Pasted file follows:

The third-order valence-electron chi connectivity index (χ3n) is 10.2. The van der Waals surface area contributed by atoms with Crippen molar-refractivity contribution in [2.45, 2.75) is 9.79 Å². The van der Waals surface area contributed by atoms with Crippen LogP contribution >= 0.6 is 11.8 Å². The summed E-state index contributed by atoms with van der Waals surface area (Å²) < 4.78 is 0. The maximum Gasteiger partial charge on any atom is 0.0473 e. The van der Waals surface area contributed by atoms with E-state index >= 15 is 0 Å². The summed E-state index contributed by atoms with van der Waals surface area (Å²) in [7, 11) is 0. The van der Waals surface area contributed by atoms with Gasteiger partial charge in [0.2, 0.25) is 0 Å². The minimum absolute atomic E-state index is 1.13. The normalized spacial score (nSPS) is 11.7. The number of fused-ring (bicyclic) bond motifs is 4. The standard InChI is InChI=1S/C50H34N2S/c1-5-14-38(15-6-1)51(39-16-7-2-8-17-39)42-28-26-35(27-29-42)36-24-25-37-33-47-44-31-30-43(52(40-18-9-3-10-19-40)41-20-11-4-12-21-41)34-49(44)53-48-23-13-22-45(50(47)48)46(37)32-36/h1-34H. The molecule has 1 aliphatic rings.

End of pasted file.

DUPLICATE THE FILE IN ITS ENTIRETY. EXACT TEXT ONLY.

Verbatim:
The third-order valence-electron chi connectivity index (χ3n) is 10.2. The van der Waals surface area contributed by atoms with Crippen molar-refractivity contribution in [2.45, 2.75) is 9.79 Å². The van der Waals surface area contributed by atoms with Crippen LogP contribution >= 0.6 is 11.8 Å². The summed E-state index contributed by atoms with van der Waals surface area (Å²) < 4.78 is 0. The maximum Gasteiger partial charge on any atom is 0.0473 e. The van der Waals surface area contributed by atoms with E-state index >= 15 is 0 Å². The summed E-state index contributed by atoms with van der Waals surface area (Å²) in [7, 11) is 0. The van der Waals surface area contributed by atoms with Gasteiger partial charge in [0.2, 0.25) is 0 Å². The minimum absolute atomic E-state index is 1.13. The normalized spacial score (nSPS) is 11.7. The number of fused-ring (bicyclic) bond motifs is 4. The standard InChI is InChI=1S/C50H34N2S/c1-5-14-38(15-6-1)51(39-16-7-2-8-17-39)42-28-26-35(27-29-42)36-24-25-37-33-47-44-31-30-43(52(40-18-9-3-10-19-40)41-20-11-4-12-21-41)34-49(44)53-48-23-13-22-45(50(47)48)46(37)32-36/h1-34H. The molecule has 1 aliphatic rings.